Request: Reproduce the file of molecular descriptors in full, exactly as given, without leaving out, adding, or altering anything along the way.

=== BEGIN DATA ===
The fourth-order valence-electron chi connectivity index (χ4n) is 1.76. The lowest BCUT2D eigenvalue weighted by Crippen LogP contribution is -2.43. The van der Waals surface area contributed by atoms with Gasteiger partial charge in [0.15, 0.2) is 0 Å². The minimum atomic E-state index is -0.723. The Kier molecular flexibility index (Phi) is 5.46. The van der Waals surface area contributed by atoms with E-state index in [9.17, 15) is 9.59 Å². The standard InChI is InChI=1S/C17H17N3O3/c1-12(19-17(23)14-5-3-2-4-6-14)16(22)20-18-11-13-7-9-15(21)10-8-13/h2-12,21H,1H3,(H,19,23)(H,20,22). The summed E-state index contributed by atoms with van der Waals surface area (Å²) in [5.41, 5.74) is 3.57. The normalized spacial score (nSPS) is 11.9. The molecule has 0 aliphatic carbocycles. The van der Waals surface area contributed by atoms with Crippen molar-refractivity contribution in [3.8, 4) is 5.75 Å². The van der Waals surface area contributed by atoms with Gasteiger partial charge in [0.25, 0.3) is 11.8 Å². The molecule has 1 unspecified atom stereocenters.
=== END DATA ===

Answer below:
The fourth-order valence-electron chi connectivity index (χ4n) is 1.76. The lowest BCUT2D eigenvalue weighted by Crippen LogP contribution is -2.43. The van der Waals surface area contributed by atoms with Gasteiger partial charge in [0.15, 0.2) is 0 Å². The minimum atomic E-state index is -0.723. The Kier molecular flexibility index (Phi) is 5.46. The van der Waals surface area contributed by atoms with E-state index in [9.17, 15) is 9.59 Å². The standard InChI is InChI=1S/C17H17N3O3/c1-12(19-17(23)14-5-3-2-4-6-14)16(22)20-18-11-13-7-9-15(21)10-8-13/h2-12,21H,1H3,(H,19,23)(H,20,22). The summed E-state index contributed by atoms with van der Waals surface area (Å²) in [5.41, 5.74) is 3.57. The normalized spacial score (nSPS) is 11.9. The molecule has 0 aliphatic carbocycles. The van der Waals surface area contributed by atoms with Crippen molar-refractivity contribution in [3.8, 4) is 5.75 Å². The van der Waals surface area contributed by atoms with Gasteiger partial charge in [0.25, 0.3) is 11.8 Å². The molecule has 1 unspecified atom stereocenters.